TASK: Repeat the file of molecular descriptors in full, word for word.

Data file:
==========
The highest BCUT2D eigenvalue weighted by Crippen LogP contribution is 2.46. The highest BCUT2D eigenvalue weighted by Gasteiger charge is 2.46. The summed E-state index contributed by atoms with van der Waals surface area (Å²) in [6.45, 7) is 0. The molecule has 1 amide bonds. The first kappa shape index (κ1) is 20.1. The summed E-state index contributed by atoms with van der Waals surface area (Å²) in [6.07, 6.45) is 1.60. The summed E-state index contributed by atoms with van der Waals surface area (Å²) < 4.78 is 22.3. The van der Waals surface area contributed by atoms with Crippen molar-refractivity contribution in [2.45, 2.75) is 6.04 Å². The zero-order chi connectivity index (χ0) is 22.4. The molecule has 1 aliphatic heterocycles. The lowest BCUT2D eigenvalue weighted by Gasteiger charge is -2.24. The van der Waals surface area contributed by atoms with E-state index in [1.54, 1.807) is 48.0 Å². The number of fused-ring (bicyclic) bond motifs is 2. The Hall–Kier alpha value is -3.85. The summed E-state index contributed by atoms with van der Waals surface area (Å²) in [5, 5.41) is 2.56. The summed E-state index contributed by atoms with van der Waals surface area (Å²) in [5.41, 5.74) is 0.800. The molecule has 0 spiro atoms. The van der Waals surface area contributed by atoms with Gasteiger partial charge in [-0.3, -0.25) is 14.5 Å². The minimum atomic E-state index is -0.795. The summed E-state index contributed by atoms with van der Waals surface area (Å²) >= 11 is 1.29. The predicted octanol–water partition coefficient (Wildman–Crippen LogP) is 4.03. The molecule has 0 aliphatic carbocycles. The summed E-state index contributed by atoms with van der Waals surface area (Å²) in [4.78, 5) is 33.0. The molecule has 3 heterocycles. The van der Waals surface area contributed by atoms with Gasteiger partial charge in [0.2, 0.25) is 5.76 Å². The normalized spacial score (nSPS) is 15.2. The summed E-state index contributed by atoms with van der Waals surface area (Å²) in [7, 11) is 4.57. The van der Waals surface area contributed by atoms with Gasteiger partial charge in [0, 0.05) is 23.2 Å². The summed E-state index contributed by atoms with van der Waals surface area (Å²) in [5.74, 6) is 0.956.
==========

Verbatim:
The highest BCUT2D eigenvalue weighted by Crippen LogP contribution is 2.46. The highest BCUT2D eigenvalue weighted by Gasteiger charge is 2.46. The summed E-state index contributed by atoms with van der Waals surface area (Å²) in [6.45, 7) is 0. The molecule has 1 amide bonds. The first kappa shape index (κ1) is 20.1. The summed E-state index contributed by atoms with van der Waals surface area (Å²) in [6.07, 6.45) is 1.60. The summed E-state index contributed by atoms with van der Waals surface area (Å²) < 4.78 is 22.3. The van der Waals surface area contributed by atoms with Crippen molar-refractivity contribution in [2.45, 2.75) is 6.04 Å². The zero-order chi connectivity index (χ0) is 22.4. The molecule has 1 aliphatic heterocycles. The lowest BCUT2D eigenvalue weighted by Gasteiger charge is -2.24. The van der Waals surface area contributed by atoms with E-state index in [1.54, 1.807) is 48.0 Å². The number of fused-ring (bicyclic) bond motifs is 2. The Hall–Kier alpha value is -3.85. The summed E-state index contributed by atoms with van der Waals surface area (Å²) in [5, 5.41) is 2.56. The summed E-state index contributed by atoms with van der Waals surface area (Å²) in [5.41, 5.74) is 0.800. The molecule has 0 spiro atoms. The van der Waals surface area contributed by atoms with Gasteiger partial charge in [-0.3, -0.25) is 14.5 Å². The minimum atomic E-state index is -0.795. The summed E-state index contributed by atoms with van der Waals surface area (Å²) >= 11 is 1.29. The predicted octanol–water partition coefficient (Wildman–Crippen LogP) is 4.03. The molecule has 0 aliphatic carbocycles. The summed E-state index contributed by atoms with van der Waals surface area (Å²) in [4.78, 5) is 33.0. The molecule has 3 heterocycles. The van der Waals surface area contributed by atoms with Gasteiger partial charge in [0.2, 0.25) is 5.76 Å². The normalized spacial score (nSPS) is 15.2. The summed E-state index contributed by atoms with van der Waals surface area (Å²) in [7, 11) is 4.57. The van der Waals surface area contributed by atoms with Gasteiger partial charge in [0, 0.05) is 23.2 Å². The summed E-state index contributed by atoms with van der Waals surface area (Å²) in [5.74, 6) is 0.956.